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Normally, my goal is to select the top-of-the-line car with the most horsepower and often least gas mileage, and drive it recklessly, as if it is the last time I will ever drive. But this time, I purposely chose a lesser model and went out of my way to drive as nicely as possible and see how this wild animal could behave in the civilized world. This week I drove the 2011 Ford Mustang, V6.
My interest in the V6 is actually quite scholarly. It’s amazing that Ford could make an engine that gets 31 miles per gallon while producing 305 brake horsepower. I had to find out what they had done. Usually, you either tame an engine or you set it free. In this case, Ford did both.
Once I climbed in, I immediately noticed the difference in design. Something I didn’t care for with earlier models of the Mustang was that the hood was so high that the gauges were hard to read. (Not that you really need to bother reading gauges in a Mustang.) I started the engine and heard that lovely roar. I pulled out onto the road and drove along. It was strange. I felt like I was in a normal car with much less horsepower. It was clear that Ford had tamed the wild Mustang, but I questioned whether that was all they did. It was almost too easy to behave in this car. The experience seemed a bit boring. However, in the name of science, I refused to make a final judgment at that point. The Mustang trotted around town at a nice pace, following speed limits and attracting looks from other drivers. It really is a stunning car.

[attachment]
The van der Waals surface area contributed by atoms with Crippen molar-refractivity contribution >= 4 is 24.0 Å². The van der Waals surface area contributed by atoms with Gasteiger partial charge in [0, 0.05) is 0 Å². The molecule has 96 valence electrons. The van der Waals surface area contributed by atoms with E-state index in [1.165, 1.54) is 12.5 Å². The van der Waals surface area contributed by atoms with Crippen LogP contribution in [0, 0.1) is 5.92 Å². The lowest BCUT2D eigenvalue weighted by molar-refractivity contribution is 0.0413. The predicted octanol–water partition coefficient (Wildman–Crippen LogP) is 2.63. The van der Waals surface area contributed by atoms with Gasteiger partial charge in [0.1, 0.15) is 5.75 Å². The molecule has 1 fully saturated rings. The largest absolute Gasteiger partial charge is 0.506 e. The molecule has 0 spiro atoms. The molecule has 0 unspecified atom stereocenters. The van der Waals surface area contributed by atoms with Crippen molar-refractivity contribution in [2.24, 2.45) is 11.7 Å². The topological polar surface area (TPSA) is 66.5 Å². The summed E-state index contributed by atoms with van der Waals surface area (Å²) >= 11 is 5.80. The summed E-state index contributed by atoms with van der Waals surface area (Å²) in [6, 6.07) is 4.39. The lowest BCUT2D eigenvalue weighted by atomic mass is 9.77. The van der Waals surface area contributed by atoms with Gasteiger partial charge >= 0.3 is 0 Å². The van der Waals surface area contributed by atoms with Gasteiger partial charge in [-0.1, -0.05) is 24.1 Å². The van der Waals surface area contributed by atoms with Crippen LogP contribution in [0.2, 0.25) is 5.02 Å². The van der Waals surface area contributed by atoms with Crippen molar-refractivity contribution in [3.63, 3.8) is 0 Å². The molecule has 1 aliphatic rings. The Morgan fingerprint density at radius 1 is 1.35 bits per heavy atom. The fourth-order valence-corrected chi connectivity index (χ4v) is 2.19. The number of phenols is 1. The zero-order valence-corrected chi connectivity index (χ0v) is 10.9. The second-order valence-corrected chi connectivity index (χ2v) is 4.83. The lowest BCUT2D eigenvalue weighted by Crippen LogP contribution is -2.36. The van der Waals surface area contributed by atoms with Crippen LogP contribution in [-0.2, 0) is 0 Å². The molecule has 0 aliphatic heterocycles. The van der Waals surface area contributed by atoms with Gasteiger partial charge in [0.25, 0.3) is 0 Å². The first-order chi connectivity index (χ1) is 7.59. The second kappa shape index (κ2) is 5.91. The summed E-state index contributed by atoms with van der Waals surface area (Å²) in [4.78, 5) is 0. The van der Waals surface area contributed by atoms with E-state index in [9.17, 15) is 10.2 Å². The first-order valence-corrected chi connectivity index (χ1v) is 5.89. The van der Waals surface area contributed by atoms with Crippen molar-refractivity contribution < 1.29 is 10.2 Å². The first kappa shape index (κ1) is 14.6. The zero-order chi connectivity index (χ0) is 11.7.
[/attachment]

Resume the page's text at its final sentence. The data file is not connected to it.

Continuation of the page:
After a bit, I finally decided that it was time to see just how fast Ford’s version of Sea Biscuit, a docile yet incredibly powerful animal, could really go. The road straightened out and I put the pedal down. I was nearly thrown back into my seat as the Mustang broke into a gallop. Ford should not have called this car the Mustang, they should have renamed it “The Wolf in Sheep’s Clothing.” This car had become a monster. The roar of it all was so exciting. It was everything I had been missing earlier. It snarled as I maneuvered around corners and sped up to continue on my ride around town. At one point I fishtailed around a corner. I had the traction control on! I continued on my way and was finally able to calm down. It was time to head back to the stable. Then, just as if I had pushed a button to return to pony mode, the little horse with a big heart trotted home.
All too often, I drive a car that begs to be driven hard. This car was civil one moment, but the second I put the hammer down it bit my head off. In short, Ford is no longer making a Mustang; it’s making an entirely new breed of horse.